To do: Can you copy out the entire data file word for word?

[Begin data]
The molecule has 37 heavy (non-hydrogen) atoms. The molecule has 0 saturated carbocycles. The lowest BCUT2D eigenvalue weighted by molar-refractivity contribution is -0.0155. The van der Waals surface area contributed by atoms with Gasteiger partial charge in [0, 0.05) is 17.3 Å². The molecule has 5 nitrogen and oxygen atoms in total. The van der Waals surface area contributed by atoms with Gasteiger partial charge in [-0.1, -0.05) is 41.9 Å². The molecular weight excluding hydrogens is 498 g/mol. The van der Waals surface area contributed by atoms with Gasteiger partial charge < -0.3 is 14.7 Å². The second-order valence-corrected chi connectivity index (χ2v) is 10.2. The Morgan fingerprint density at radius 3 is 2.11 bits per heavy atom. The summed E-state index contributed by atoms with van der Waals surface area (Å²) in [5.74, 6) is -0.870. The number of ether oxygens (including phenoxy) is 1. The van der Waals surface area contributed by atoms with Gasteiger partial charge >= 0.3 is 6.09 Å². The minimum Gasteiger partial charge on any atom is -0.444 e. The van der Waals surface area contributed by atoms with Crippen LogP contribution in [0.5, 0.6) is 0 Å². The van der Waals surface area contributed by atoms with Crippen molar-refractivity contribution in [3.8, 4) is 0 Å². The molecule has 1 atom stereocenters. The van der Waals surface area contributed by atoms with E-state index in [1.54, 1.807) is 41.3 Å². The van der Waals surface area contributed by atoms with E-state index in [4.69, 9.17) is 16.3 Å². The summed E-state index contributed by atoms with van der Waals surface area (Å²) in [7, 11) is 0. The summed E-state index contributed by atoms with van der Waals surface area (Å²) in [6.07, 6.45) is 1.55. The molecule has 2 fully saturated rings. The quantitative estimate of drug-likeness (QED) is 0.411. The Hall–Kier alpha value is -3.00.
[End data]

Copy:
The molecule has 37 heavy (non-hydrogen) atoms. The molecule has 0 saturated carbocycles. The lowest BCUT2D eigenvalue weighted by molar-refractivity contribution is -0.0155. The van der Waals surface area contributed by atoms with Gasteiger partial charge in [0, 0.05) is 17.3 Å². The molecule has 5 nitrogen and oxygen atoms in total. The van der Waals surface area contributed by atoms with Gasteiger partial charge in [-0.1, -0.05) is 41.9 Å². The molecular weight excluding hydrogens is 498 g/mol. The van der Waals surface area contributed by atoms with Gasteiger partial charge < -0.3 is 14.7 Å². The second-order valence-corrected chi connectivity index (χ2v) is 10.2. The Morgan fingerprint density at radius 3 is 2.11 bits per heavy atom. The summed E-state index contributed by atoms with van der Waals surface area (Å²) in [5.74, 6) is -0.870. The number of ether oxygens (including phenoxy) is 1. The van der Waals surface area contributed by atoms with Gasteiger partial charge >= 0.3 is 6.09 Å². The minimum Gasteiger partial charge on any atom is -0.444 e. The van der Waals surface area contributed by atoms with Crippen LogP contribution in [0.5, 0.6) is 0 Å². The van der Waals surface area contributed by atoms with Crippen molar-refractivity contribution in [3.8, 4) is 0 Å². The molecule has 1 atom stereocenters. The van der Waals surface area contributed by atoms with E-state index in [1.54, 1.807) is 41.3 Å². The van der Waals surface area contributed by atoms with E-state index in [4.69, 9.17) is 16.3 Å². The summed E-state index contributed by atoms with van der Waals surface area (Å²) in [7, 11) is 0. The summed E-state index contributed by atoms with van der Waals surface area (Å²) in [6.07, 6.45) is 1.55. The molecule has 2 fully saturated rings. The quantitative estimate of drug-likeness (QED) is 0.411. The Hall–Kier alpha value is -3.00.